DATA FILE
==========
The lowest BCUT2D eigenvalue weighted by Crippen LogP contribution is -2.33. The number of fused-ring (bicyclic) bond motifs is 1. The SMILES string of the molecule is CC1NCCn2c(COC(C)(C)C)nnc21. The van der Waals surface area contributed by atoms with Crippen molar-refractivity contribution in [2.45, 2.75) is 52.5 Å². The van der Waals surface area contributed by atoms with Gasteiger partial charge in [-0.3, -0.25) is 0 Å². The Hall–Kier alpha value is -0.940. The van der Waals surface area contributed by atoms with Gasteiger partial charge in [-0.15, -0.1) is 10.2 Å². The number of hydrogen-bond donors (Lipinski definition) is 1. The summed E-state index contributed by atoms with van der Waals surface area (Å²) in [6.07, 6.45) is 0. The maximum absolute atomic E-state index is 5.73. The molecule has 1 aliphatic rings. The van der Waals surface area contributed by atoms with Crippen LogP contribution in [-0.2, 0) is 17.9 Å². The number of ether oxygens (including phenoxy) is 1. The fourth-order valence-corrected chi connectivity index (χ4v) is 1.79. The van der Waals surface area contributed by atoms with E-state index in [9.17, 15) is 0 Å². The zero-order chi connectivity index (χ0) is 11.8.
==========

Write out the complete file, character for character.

The lowest BCUT2D eigenvalue weighted by Crippen LogP contribution is -2.33. The number of fused-ring (bicyclic) bond motifs is 1. The SMILES string of the molecule is CC1NCCn2c(COC(C)(C)C)nnc21. The van der Waals surface area contributed by atoms with Crippen molar-refractivity contribution in [2.45, 2.75) is 52.5 Å². The van der Waals surface area contributed by atoms with Gasteiger partial charge in [-0.3, -0.25) is 0 Å². The Hall–Kier alpha value is -0.940. The van der Waals surface area contributed by atoms with Gasteiger partial charge in [-0.15, -0.1) is 10.2 Å². The number of hydrogen-bond donors (Lipinski definition) is 1. The summed E-state index contributed by atoms with van der Waals surface area (Å²) in [6.07, 6.45) is 0. The maximum absolute atomic E-state index is 5.73. The molecule has 1 aliphatic rings. The van der Waals surface area contributed by atoms with Crippen LogP contribution in [-0.2, 0) is 17.9 Å². The number of ether oxygens (including phenoxy) is 1. The fourth-order valence-corrected chi connectivity index (χ4v) is 1.79. The van der Waals surface area contributed by atoms with E-state index in [9.17, 15) is 0 Å². The zero-order chi connectivity index (χ0) is 11.8.